The morning that I found out I was pregnant, after a few hours of soaking it all in and Googling due date calculators, my thoughts quickly turned to finding prenatal care. I hadn’t lived in Virginia too long at the time, so I didn’t already have an OB/GYN lined up that I could call.
I asked a few friends for references and ended up seeing an OB group for the first 13 weeks of my pregnancy. But when we found out we’d be moving to Seattle and I’d need a new practice anyways, I started reconsidering my options.
For a number of reasons, I ended up choosing a midwife group to help me through the rest of my pregnancy journey…
One of the biggest influencers of my plans and hopes for labor and delivery was actually a movie I saw long before getting pregnant. The Business of Being Born opened my eyes to all the different options for childbirth and and prenatal care. While I knew the basics from other moms and books I’ve read, I wasn’t aware of how invasive and unnecessary many “standard” procedures of labor and delivery can be.
While I have hesitated to make an actual “birth plan” since I know so much will end up coming down to circumstance, I do have birth hopes - and those hopes are that I can have a delivery experience that is as natural and non-invasive as possible. Being my first pregnancy, I was not comfortable with the idea of a home birth or delivering outside of any sort of medical facility, as my pregnancy anxiety will be off the charts should something go wrong.
My experience at the OB/GYN office in Virginia wasn’t necessarily bad, but it wasn’t good either. It felt very clinical and I felt more like a chart than a patient as each time I was measured, poked, prodded and then sent on my way without much face to face interaction. I was amazed at how little the asked me and how quickly I was in and out the door with each visit. As a newly pregnant woman, I looked forward to these visits with so much anticipation and excitement, and after each one I left a little disappointed that the care didn’t feel more personalized or intimate.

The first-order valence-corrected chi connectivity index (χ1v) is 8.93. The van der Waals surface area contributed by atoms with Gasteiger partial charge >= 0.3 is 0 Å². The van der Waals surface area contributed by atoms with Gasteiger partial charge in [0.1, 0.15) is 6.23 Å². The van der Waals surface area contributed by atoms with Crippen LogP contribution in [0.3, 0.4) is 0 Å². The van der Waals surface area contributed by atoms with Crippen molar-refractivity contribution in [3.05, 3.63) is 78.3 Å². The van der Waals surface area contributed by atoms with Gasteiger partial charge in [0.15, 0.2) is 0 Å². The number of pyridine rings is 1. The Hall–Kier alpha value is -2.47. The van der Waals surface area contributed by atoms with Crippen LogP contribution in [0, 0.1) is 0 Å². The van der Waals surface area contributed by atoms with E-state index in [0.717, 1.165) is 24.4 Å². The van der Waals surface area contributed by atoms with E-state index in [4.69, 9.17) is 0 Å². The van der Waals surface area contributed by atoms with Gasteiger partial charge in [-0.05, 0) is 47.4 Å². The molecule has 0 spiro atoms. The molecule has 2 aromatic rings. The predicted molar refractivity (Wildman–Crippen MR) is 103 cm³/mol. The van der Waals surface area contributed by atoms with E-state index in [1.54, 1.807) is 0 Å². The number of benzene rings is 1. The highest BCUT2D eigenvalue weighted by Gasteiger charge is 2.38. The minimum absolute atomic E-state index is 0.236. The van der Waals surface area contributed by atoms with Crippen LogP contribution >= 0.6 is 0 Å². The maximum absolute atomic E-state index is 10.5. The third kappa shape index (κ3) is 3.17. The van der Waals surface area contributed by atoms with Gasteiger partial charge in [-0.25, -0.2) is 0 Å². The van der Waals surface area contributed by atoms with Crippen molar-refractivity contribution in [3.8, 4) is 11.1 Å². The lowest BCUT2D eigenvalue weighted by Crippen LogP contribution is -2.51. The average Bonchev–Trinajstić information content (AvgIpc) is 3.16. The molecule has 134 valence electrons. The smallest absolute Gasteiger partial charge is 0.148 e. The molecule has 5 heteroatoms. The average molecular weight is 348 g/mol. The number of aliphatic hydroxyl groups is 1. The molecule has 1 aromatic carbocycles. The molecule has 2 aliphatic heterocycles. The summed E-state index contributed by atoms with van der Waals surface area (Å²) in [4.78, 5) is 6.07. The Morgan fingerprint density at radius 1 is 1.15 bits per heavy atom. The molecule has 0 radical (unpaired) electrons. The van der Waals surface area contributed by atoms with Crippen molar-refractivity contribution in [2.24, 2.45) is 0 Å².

When I found out we were moving to Seattle and I would need to find a new doctor, I immediately started researching new options. After many phone calls and recommendations from friends, I ended up choosing a midwife group and hoping that perhaps this would be a better fit for me. Within just a few minutes of my first appointment, I knew that I had found a great group of women who were exactly what I was looking for all along. My appointments have been long, personal, and conversational, and I’ve felt comfortable sharing all of my questions, concerns, and emotions on my experience thus far.
I am sure there are many OB’s who have similarly caring and individual bedside manners, and who others feel equally as passionate about. I have nothing but respect for the entire medical profession, especially for those specifically involved with handling such delicate and fragile new life. For me personally, I like knowing that while the ultimate goal for my midwife will be a safe and healthy delivery for me and the baby, she will also let me labor as long and as naturally as possible before discussing any sort of interventions. And if any complications do arise, my birthing center is located directly within a hospital with OB’s and surgeons working in close proximity.
For me, the midwives and birthing center feel like a perfect fit. For others, it may be a home birth, an OB, or something else. When considering prenatal care and childbirth options, I think it’s best to apply the rule that can pretty much sum up all of those important pregnancy-related questions and decisions…
You will get a lot of advice and hear many opinions. Ultimately, the best (and only) choice is the one that makes you feel safe, confident, and comfortable.